Click Image to Visit the Pecan Grove Press Web Page for Poetry from Paradise Valley


Poetry From Paradise Valley

Pecan Grove Press has released an anthology of poems, a sampling of works published in Valparaiso Poetry Review during its first decade, from the original 1999-2000 volume to the 2009-2010 volume.

Poetry from Paradise Valley includes a stellar roster of 50 poets. Among the contributors are a former Poet Laureate of the United States, a winner of the Griffin International Prize, two Pulitzer Prize winners, two National Book Award winners, two National Book Critics Circle winners, six finalists for the National Book Award, four finalists for the National Book Critics Circle Award, two finalists for the Pulitzer Prize, and a few dozen recipients of other honors, such as fellowships from the Guggenheim Foundation, the National Endowment for the Arts, etc.

Readers are encouraged to visit the Poetry from Paradise Valley page at the publisher's web site, where ordering information about the book can be found.

Best Books of Indiana 2011: Finalist. Judges' Citation: "Poetry from Paradise Valley is an excellent anthology that features world-class poetry, including the work of many artists from the Midwest, such as Jared Carter, Annie Finch, David Baker, and Allison Joseph. It’s an eclectic and always interesting collection where poems on similar themes flow into each other. It showcases the highest caliber of U. S. poetry."
—Indiana Center for the Book, Indiana State Library

Sunday, December 12, 2010

Poet of the Year: Rae Armantrout

As has been the case since the initial year of its appearance, each December One Poet’s Notes designates a “Poet of the Year.” At the close of each year, a poet whose notable work merited attention during the previous twelve months is selected for acknowledgment and appreciation.

Once again, a number of outstanding poets have distinguished themselves during the calendar year to a degree that they earned serious consideration for this annual recognition. However, one poet’s work garnered praise for its content and quality, but also encouraged a wide array of readers to review and reconsider a lifetime of considerable contribution to poetry worthy of acclaim and applause. Consequently, Rae Armantrout deserves designation as the 2010 Poet of the Year.

Despite her long and noteworthy history as a poet of ten collections, throughout 2010 Rae Armantrout has achieved a higher level of acknowledgment from those in the literary world, and her presence as a significant contemporary poet has become more obvious. With her latest volume of poems, Versed (Wesleyan), selected earlier this year as the poetry winner of both the National Book Critics Circle Award and the Pulitzer Prize, Rae Armantrout’s profile perhaps has finally also been elevated among a larger audience of general readers of poetry.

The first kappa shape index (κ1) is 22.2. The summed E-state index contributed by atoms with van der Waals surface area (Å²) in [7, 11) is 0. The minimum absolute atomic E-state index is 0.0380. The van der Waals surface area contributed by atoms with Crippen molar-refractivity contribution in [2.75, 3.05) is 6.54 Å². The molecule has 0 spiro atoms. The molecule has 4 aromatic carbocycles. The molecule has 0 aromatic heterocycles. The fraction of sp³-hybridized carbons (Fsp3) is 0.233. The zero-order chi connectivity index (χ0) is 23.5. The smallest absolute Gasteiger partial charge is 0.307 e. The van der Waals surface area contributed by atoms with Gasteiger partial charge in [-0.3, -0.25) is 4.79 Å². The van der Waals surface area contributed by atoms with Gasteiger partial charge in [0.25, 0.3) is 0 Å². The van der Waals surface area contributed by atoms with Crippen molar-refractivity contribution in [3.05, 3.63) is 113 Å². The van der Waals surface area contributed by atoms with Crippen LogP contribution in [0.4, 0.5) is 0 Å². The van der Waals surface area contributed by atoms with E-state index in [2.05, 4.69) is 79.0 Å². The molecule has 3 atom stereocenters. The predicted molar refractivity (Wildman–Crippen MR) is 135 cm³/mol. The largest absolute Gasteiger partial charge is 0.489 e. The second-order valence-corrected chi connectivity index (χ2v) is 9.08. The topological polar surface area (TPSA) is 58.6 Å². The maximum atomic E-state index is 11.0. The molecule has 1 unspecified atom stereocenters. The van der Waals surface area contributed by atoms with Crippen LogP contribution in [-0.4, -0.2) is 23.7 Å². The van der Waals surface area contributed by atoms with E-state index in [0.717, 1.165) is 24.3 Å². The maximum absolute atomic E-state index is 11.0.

Armantrout, who is Professor of Poetry and Poetics at the University of California, San Diego, has often been cited as a member among the first generation of West Coast Language school of poets. She has continually produced brief short-lined poems that have consequently and contrastingly expanded the scope of poetry because of their subtle, even surprising and deceptive, use of technique, as well as her ability to fuse details of the ordinary with consideration of the extraordinary. Ron Silliman has perceptively written that Armantrout’s poetry presents “the literature of the anti-lyric, those poems that at first glance appear contained and perhaps even simple, but which upon the slightest examination rapidly provoke a sort of vertigo effect as element after element begins to spin wildly toward more radical . . . possibilities.”

In a New York Times review of Armantrout’s Next Life, Stephen Burt observed: “Her poems reject almost all the consolations we expect literature to contain: they do not tell us that love (or anger) will endure, they do not say that our lives can satisfy us, and they never advise us to trust our instincts. The poems give, instead, the invention, the wit and the force of a mind that contests all assumptions as much as it can: they say that no matter how much we doubt ourselves, at least one poet has doubted us more.”

Some of Armantrout’s previous accomplishments and awards include the selection of Versed as a finalist for the National Book Award, the naming of Next Life (2007) by the New York Times as one of that year’s most notable books, and the nomination of two collections—Up to Speed (2004) and Veil: New and Selected Poems (2001)—as finalists for the PEN Center USA Award.

In the more than thirty years since her first book of poems, Extremities, was published in 1978, Rae Armantrout has shaken up preconceptions of poetry and astonished readers with her stunning pieces written in an innovative style. With Versed, this poet in the past year continued to deliver startling work that one hopes has now reached a wider readership and attained even greater appreciation.

[Readers are invited to visit posts at One Poet’s Notes in the past that have announced the Poet of the Year: “Poet of the Year: John Ashbery” (2007), “Poet of the Year: Mark Doty” (2008), and “Poet of the Year: W.S. Merwin” (2009).]

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